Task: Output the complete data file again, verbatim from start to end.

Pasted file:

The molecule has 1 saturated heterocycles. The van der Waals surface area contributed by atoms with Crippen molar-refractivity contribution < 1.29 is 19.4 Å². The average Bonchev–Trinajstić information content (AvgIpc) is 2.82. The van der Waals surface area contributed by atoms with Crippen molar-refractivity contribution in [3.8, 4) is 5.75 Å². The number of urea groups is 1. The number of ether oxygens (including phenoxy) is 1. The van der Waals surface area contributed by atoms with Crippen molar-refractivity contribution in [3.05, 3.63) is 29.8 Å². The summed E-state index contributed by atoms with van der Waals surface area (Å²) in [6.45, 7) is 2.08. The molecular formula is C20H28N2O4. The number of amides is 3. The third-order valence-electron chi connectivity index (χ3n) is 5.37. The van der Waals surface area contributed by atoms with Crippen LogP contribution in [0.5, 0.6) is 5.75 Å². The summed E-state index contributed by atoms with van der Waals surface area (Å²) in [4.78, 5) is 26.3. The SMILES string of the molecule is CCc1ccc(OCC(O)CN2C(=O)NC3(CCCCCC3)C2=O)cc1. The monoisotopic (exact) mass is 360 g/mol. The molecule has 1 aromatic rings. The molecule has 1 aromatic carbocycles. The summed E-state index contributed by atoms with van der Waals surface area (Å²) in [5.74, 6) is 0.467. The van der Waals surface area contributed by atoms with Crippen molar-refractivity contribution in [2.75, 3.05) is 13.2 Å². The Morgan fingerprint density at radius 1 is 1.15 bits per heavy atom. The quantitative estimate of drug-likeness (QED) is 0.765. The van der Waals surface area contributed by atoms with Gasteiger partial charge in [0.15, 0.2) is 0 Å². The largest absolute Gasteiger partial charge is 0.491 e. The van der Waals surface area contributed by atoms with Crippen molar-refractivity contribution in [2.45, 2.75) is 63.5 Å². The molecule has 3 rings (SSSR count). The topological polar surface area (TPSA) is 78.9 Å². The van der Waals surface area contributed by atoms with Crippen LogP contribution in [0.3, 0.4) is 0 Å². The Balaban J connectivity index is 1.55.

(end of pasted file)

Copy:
The molecule has 1 saturated heterocycles. The van der Waals surface area contributed by atoms with Crippen molar-refractivity contribution < 1.29 is 19.4 Å². The average Bonchev–Trinajstić information content (AvgIpc) is 2.82. The van der Waals surface area contributed by atoms with Crippen molar-refractivity contribution in [3.8, 4) is 5.75 Å². The number of urea groups is 1. The number of ether oxygens (including phenoxy) is 1. The van der Waals surface area contributed by atoms with Crippen molar-refractivity contribution in [3.05, 3.63) is 29.8 Å². The summed E-state index contributed by atoms with van der Waals surface area (Å²) in [6.45, 7) is 2.08. The molecular formula is C20H28N2O4. The number of amides is 3. The third-order valence-electron chi connectivity index (χ3n) is 5.37. The van der Waals surface area contributed by atoms with Crippen LogP contribution in [0.5, 0.6) is 5.75 Å². The summed E-state index contributed by atoms with van der Waals surface area (Å²) in [4.78, 5) is 26.3. The SMILES string of the molecule is CCc1ccc(OCC(O)CN2C(=O)NC3(CCCCCC3)C2=O)cc1. The monoisotopic (exact) mass is 360 g/mol. The molecule has 1 aromatic rings. The molecule has 1 aromatic carbocycles. The summed E-state index contributed by atoms with van der Waals surface area (Å²) in [5.74, 6) is 0.467. The van der Waals surface area contributed by atoms with Crippen molar-refractivity contribution in [2.75, 3.05) is 13.2 Å². The Morgan fingerprint density at radius 1 is 1.15 bits per heavy atom. The quantitative estimate of drug-likeness (QED) is 0.765. The van der Waals surface area contributed by atoms with Gasteiger partial charge in [0.15, 0.2) is 0 Å². The largest absolute Gasteiger partial charge is 0.491 e. The van der Waals surface area contributed by atoms with Crippen molar-refractivity contribution in [2.45, 2.75) is 63.5 Å². The molecule has 3 rings (SSSR count). The topological polar surface area (TPSA) is 78.9 Å². The van der Waals surface area contributed by atoms with Crippen LogP contribution in [0.3, 0.4) is 0 Å². The Balaban J connectivity index is 1.55.